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Farewell: Buddy DeFranco

2.17.23-12.24-14

Buddy DeFranco
Buddy DeFranco, New York City, 1947
Buddy DeFranco
Buddy DeFranco and spouse in New York, Sept. 1947

It’s rare in your life to have someone who’s older than you and supports you almost like a good parent would. Buddy DeFranco was like that for me: a great, supportive friend and a kind person.

When I was 13, Benny Goodman was my idol-I played more in that realm. Then I started listening to the records of the day, Stan Getz, Miles and Coltrane; I was no longer trying to play like Benny on the clarinet, but I was stuck in this place of not knowing where to go. And I found one record of Buddy’s called Mr. Clarinet, a great, great record from 1957. I heard the sound on the clarinet and the way Buddy was doing it, and from that record I said, “Holy cow! This is the direction for me!”

And that’s all I needed. I didn’t even need to buy all the records: I just had the one record that was my record, that I loved. I would just listen to one tune on the record over and over, picking up on how he would flow through the chord changes in a different way than the swing guys would. When he came out in his early 20s, playing bebop clarinet with all the beboppers like Charlie Parker, he never sounded like Charlie Parker. He found his own way. I’ve never understood why he didn’t get more credit for that. He was an innovator. He played in a bebop style, but it was a bebop style that nobody else really played. He was a total original.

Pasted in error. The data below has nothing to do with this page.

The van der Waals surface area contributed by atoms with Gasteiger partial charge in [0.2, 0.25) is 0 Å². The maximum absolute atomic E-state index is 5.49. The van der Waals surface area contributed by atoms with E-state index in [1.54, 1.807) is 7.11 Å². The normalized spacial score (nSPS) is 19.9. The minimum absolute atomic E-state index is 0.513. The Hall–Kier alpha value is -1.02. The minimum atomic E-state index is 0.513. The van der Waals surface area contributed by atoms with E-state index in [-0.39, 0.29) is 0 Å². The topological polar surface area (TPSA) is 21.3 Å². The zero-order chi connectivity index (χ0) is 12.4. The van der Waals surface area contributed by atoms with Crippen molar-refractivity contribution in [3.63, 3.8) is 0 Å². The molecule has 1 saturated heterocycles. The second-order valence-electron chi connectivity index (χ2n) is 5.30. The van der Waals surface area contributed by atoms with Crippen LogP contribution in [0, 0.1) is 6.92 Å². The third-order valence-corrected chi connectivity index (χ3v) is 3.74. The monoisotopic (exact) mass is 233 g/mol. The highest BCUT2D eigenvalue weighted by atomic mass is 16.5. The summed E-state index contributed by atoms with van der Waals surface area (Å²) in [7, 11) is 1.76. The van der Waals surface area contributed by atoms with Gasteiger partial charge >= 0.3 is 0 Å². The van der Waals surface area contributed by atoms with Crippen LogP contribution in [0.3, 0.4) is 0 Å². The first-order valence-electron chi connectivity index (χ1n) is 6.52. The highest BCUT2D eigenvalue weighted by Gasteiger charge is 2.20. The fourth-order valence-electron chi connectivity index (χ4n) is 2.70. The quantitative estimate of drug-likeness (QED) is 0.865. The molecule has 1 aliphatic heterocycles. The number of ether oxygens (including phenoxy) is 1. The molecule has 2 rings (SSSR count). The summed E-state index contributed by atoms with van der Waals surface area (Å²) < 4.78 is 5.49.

When I met him we became more than just great friends. Most musicians who play the same instrument are very competitive with each other. I’ve even known clarinet teachers who didn’t like it when their students got good! But Buddy looked at me and saw that we were on a trail together, and he kind of handed me the baton. He really respected that someone would start from his example but then take it his or her own way. He was so supportive, and it was so beautiful. I knew that that was the way I wanted to be with young players. And it’s what I try to do now: find something that will make them feel good about their playing, the way Buddy did for me.

He was a very good spirit. Like Buddy, my mother died in her early 90s. She had issues with her mental as well as her physical health, and you expect that. But Buddy never lost it. He might have been a bit slower here and there, but I’d call him up and he’d be his usual self, funny and with a great sarcastic attitude. He was Buddy.

I last spoke to him probably two weeks before he died. His great line to me, when I’d ask him how he was feeling, was “I feel pretty good for a guy who feels pretty bad.” That gives you a sense of the humor that this guy had! When I last spoke to him, I said, “Are you playing?” He said, “No.” I asked why, and he said, “Because I hate the way it sounds!” He was having trouble with his lips, his physicality and his ears. So I said, “Then play but don’t listen!” And he enjoyed that.

I can’t overstate what a loving, sweet, supportive man he was. Eighteen years ago, when my Vivaldi album, The Five Seasons, came out, he wrote me a note that said, “Eddie, this is a masterpiece.” And whether it is or not, what more do you need? We all should have a father figure like that. [As told to Michael J. West]

Originally Published